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Fear of a Mixed Planet
     

Fear of a Mixed Planet

by Shock-G
 
While the "Humpty Hump"'s funky breaks and lyrical high jinks were hallmarks of the Digital Underground sound, the song's success was also a limiting factor for the Bay Area group and Shock-G, their MC and co-founder. Caught between following it up and moving on, the Underground never quite recovered. Fear of a Mixed Planet, Shock-G's 2004 solo debut, finds the

Overview

While the "Humpty Hump"'s funky breaks and lyrical high jinks were hallmarks of the Digital Underground sound, the song's success was also a limiting factor for the Bay Area group and Shock-G, their MC and co-founder. Caught between following it up and moving on, the Underground never quite recovered. Fear of a Mixed Planet, Shock-G's 2004 solo debut, finds the MC exploring his mellow, even serious side. But the influence of that loopy, Parliament-derived psychedelia is still apparent throughout, and the album soon finds a groove between past, present, time, and space. Opener "Keep It Beautiful" laments the bling and bravado of hip-hop in the 21st century over sax and breezy rhythms. "You really want to be like 'Pac?" Shock asks, acknowledging his intertwined history with Tupac Shakur. "Read, shorty, read." "Cherry Flava'd Email" and "Cinnamon Waves" mesh easygoing flows with lush keys and understated beats (with the latter featuring scratches from DJ Q-Bert), while "Baby You Okay?" is a disjointed, first-person mood piece about getting high in the wrong place, and the adolescent rumination "Rime in the Mochanut" is full of cleverly-blended lyricisms from Shock. Meanwhile, mid-album standouts "Gotchoo" and "We're All Killaz" are stripped-down and surprisingly heady examinations of cultural and sexual politics. Mixed Planet isn't all fluttery keyboards and deep emotions. "Holme Down Up" features harder beats and raps from Yukmouth and Java, while "My Opinion" plays the rather extreme views of Numskull off Shock's cooler head. Though they don't agree on banning country music, the Bush administration gets no love from either. Fear of a Mixed Planet's multiple subjects and generally airier sound show how curious Shock-G has remained since Digital Underground's hiatus. But he's also maintained his signature sense of humor, as the re-emergence of his Humpty Hump alter ego on the album's gently psychedelic finale proves.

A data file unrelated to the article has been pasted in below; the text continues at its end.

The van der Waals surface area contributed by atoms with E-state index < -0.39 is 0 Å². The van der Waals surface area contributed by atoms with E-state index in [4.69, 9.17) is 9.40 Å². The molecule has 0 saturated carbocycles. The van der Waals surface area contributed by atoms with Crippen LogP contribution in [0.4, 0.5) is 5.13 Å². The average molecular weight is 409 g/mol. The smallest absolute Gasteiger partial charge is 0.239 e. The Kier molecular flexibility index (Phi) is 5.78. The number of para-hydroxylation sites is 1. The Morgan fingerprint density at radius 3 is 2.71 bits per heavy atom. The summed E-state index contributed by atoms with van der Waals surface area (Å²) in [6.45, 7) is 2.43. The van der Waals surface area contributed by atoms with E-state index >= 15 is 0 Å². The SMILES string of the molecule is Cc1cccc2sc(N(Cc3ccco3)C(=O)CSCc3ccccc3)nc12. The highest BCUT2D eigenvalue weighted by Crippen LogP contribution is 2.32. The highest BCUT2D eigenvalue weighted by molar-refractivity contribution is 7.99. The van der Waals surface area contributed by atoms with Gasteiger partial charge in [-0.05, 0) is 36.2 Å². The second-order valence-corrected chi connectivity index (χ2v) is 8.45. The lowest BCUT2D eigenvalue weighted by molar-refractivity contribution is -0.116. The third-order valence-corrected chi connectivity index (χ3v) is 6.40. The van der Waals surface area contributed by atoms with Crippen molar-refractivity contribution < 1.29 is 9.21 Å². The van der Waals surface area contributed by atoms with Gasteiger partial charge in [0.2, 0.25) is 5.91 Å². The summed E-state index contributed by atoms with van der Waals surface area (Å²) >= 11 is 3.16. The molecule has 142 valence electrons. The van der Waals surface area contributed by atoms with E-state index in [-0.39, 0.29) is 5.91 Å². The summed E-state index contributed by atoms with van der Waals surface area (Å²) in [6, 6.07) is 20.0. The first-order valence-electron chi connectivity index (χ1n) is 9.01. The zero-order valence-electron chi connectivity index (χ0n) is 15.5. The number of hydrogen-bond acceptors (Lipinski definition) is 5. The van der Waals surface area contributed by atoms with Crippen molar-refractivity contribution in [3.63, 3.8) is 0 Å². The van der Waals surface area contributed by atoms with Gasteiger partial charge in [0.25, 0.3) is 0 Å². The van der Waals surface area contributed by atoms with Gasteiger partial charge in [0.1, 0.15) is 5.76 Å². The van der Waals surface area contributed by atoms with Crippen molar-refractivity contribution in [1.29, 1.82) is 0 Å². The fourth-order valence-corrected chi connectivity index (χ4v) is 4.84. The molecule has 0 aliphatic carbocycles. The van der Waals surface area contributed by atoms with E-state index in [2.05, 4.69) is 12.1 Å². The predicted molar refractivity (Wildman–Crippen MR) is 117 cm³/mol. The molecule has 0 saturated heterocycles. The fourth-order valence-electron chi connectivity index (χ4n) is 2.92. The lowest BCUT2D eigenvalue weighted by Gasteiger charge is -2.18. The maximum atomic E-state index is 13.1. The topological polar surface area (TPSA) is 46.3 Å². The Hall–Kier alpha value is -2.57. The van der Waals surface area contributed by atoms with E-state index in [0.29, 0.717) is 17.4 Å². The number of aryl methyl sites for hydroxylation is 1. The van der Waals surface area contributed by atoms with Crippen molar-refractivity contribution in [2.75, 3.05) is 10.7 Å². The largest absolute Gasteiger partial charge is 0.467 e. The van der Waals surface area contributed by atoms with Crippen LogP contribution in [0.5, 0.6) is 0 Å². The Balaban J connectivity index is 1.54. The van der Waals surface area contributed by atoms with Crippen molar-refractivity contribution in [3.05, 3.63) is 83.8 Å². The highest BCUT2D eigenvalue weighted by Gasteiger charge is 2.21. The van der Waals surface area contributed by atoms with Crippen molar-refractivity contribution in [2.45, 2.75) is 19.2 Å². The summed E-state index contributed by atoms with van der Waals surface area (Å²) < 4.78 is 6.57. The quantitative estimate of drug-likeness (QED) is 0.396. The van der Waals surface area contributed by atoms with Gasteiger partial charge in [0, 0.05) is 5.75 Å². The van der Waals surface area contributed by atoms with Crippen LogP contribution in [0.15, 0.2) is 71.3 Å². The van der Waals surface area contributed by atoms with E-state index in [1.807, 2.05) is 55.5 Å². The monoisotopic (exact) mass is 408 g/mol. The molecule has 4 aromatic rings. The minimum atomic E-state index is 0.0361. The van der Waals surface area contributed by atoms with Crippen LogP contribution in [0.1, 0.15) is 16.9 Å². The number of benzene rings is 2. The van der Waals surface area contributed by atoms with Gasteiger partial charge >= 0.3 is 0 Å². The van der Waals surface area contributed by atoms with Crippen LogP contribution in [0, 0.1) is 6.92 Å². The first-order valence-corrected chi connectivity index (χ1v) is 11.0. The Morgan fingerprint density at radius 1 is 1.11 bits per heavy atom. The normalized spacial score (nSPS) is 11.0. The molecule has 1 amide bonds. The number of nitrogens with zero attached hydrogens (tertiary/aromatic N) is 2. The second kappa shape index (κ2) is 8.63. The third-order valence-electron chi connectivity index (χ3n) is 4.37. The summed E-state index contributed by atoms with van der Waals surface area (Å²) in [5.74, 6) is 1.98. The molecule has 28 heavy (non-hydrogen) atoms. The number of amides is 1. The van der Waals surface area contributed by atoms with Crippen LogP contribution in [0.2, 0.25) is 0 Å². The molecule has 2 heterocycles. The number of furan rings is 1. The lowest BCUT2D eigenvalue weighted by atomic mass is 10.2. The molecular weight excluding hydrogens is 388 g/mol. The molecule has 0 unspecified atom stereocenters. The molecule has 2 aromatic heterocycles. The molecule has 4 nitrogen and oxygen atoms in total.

Product Details

Release Date:
09/28/2004
Label:
33Rd Street
UPC:
0806403334120
catalogNumber:
3341

Tracks

Album Credits

Performance Credits

Shock-G   Primary Artist,Piano,Keyboards,Electric Piano
Walter Davis   Saw
Stephanie Mills   Vocals
Money-B   Vocals
DJ Q-Bert   scratching,Turntables
BT   Vocals
Jerry Teel   Vocals
5th Element   Vocals
Kent Racker   Guitar
Jason Petty   Vocals
Ibo Rodriguez   Vocals
D Sharp   scratching,Turntables

Technical Credits

R. Bell   Composer
D.J. Brooks   Composer
Shock-G   Arranger,Producer
T. Samuel White   Composer
E. Baker   Composer
KC Porter   Composer
Chris Clay   Composer,Producer
R. Tyson   Composer
M.S. Russell   Composer
Marc Rosenberg   Arranger,Composer,Producer
Metaphysical Jones   Composer
Ibo Rodriguez   Engineer
W. Eugene Davis   Composer
D Sharp   Producer

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